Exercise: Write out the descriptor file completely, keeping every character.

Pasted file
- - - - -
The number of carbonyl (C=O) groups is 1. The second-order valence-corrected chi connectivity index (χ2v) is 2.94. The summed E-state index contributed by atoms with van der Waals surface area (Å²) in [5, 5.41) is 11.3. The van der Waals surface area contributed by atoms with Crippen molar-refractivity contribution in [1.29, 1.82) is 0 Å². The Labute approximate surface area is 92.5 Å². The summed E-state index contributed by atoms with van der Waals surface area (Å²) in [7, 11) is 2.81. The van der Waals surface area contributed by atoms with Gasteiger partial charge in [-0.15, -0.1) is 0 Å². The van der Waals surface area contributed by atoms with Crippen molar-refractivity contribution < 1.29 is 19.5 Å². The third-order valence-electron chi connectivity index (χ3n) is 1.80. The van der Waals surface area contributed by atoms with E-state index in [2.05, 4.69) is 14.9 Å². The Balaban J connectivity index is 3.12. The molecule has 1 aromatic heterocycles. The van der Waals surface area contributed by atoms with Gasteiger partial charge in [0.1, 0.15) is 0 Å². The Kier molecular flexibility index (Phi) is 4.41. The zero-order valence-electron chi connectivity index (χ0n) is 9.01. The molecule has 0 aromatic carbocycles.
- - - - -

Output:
The number of carbonyl (C=O) groups is 1. The second-order valence-corrected chi connectivity index (χ2v) is 2.94. The summed E-state index contributed by atoms with van der Waals surface area (Å²) in [5, 5.41) is 11.3. The van der Waals surface area contributed by atoms with Crippen molar-refractivity contribution in [1.29, 1.82) is 0 Å². The Labute approximate surface area is 92.5 Å². The summed E-state index contributed by atoms with van der Waals surface area (Å²) in [7, 11) is 2.81. The van der Waals surface area contributed by atoms with Gasteiger partial charge in [-0.15, -0.1) is 0 Å². The van der Waals surface area contributed by atoms with Crippen molar-refractivity contribution < 1.29 is 19.5 Å². The third-order valence-electron chi connectivity index (χ3n) is 1.80. The van der Waals surface area contributed by atoms with E-state index in [2.05, 4.69) is 14.9 Å². The Balaban J connectivity index is 3.12. The molecule has 1 aromatic heterocycles. The van der Waals surface area contributed by atoms with Gasteiger partial charge in [0.1, 0.15) is 0 Å². The Kier molecular flexibility index (Phi) is 4.41. The zero-order valence-electron chi connectivity index (χ0n) is 9.01. The molecule has 0 aromatic carbocycles.